Elgstrand confided in his friend as follows: "As you know, the Chinese are incredibly hard-working and can endure poverty the same way that mules and asses can endure being kicked and whipped. But one mustn't forget that the Chinese are also base and cunning liars and swindlers; they are arrogant and greedy and have a bestial sensuality that sometimes disgusts me. On the whole, they are worthless people. One can only hope that one day, the love of God will be able to penetrate their horrific harshness and cruelty." San read the letter a second time. Then he finished cleaning and left the room. He continued working as if nothing had happened, wrote every night and listened to the missionaries' sermons during the day. 
The story then switches to present-day Beijing, where wealthy industrialist Ya Ru sits in his palatial office near the Forbidden City and re-reads his ancestor's autobiography.  This man just oozes vengefulness.

The most fascinating aspect of this story for me was the group of plutocrats who ostensibly run China from behind the scenes, elected Party officials notwithstanding. These people have come to understand that the biggest threat to the country is the widening economic gap between the rich and poor. The peasants, they fear, may once again revolt, and given their numbers, this would be catastrophic. An academic presents them with a solution:  Africa is enormous and has vast swaths of arable land, he points out, but neither enough people nor adequate knowledge to farm it effectively.  Hence, China should "export" millions of her peasants to Africa, where their farming expertise could help them and the Africans prosper. This would not be like the western powers' colonisation, they tell each other, but a more symbiotic action, beneficial for all concerned. We are not oppressors, but helpers, they maintain.

Whether the Chinese have ever really considered a scheme like this, I have no idea. Mankell makes it seem believable, though, and a delegation, including Ya Ru and his sister, Hong Qiu, go to Africa to look into it. Hong Qiu, unlike her brother, still actually holds socialist values and a sense of ethics. She questions the assertion that this is not simply another case of self-serving colonialism.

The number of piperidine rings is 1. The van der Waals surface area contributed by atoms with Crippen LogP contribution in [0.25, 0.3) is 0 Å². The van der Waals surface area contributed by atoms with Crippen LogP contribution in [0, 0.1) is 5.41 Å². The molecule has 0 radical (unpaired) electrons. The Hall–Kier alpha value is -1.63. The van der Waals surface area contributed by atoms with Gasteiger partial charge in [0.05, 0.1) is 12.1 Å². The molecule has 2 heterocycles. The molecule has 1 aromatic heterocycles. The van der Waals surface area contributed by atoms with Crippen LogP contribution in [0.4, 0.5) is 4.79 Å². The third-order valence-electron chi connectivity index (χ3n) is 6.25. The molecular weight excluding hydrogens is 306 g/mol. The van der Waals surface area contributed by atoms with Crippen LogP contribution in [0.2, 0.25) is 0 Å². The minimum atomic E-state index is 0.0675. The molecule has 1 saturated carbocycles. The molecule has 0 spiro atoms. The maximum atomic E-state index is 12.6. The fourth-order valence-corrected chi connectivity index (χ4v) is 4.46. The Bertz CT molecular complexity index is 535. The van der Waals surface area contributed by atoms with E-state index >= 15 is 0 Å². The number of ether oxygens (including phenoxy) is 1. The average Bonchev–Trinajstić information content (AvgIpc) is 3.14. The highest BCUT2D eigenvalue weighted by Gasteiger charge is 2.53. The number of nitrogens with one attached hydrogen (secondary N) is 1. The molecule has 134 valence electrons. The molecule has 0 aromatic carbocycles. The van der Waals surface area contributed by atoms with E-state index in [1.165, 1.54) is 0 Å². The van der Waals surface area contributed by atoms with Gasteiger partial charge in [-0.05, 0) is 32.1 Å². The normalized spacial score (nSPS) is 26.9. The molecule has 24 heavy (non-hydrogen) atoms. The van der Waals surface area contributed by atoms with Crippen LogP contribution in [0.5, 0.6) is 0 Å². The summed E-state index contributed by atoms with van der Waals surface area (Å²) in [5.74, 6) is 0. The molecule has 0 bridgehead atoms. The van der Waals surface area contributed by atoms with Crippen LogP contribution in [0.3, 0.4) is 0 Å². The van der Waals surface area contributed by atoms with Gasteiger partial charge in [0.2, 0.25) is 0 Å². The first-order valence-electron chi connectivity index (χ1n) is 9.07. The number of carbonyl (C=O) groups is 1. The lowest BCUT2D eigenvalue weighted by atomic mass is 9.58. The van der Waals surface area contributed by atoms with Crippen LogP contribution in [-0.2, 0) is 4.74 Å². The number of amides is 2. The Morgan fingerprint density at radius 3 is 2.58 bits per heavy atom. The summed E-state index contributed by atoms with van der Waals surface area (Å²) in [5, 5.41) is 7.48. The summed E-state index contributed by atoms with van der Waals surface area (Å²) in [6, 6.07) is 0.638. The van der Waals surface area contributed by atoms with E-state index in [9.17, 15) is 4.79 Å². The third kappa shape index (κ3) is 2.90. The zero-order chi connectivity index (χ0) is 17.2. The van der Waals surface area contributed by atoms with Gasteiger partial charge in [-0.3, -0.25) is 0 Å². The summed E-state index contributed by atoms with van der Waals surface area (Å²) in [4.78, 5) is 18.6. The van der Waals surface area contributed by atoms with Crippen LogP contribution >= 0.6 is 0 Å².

"Today I watched two men lift a sack containing over a hundred pounds of cement onto a woman's head. My question to you is very simple. Why have we come here with an armada? Do we want to help that woman to alleviate her burden? Or do we want to join those lifting sacks onto her head?"
Still, she sees very clearly that China faces a staggering threat, and it's not an external one. Their mission to Africa may be the best bet to avert the next civil uprising.
"This year the government has increased military expenditure by almost fifteen per cent," Hong Qiu continued. "In view of the fact that China doesn't have any real enemies close at hand, naturally enough the Pentagon and the Kremlin wonder what is going on. Their analysts can see without too much of an effort that the state and the armed forces are preparing to cope with an inner rebellion. In addition, we are spending almost ten billion yuan on our Internet surveillance systems. These are figures impossible to conceal. But there's another statistic that very few people know about. How many riots and mass protests do you think took place in our country during the past year?"
Ma Li thought for a moment before answering. "Five thousand, perhaps?"
Hong Qiu shook her head. "Nearly ninety thousand. Work out how many that is every day. It's a figure that casts a shadow over everything the politburo undertakes."
Still, unlike her brother, Hong Qiu regrets the ways in which the original goals of the Great Revolution are coming undone.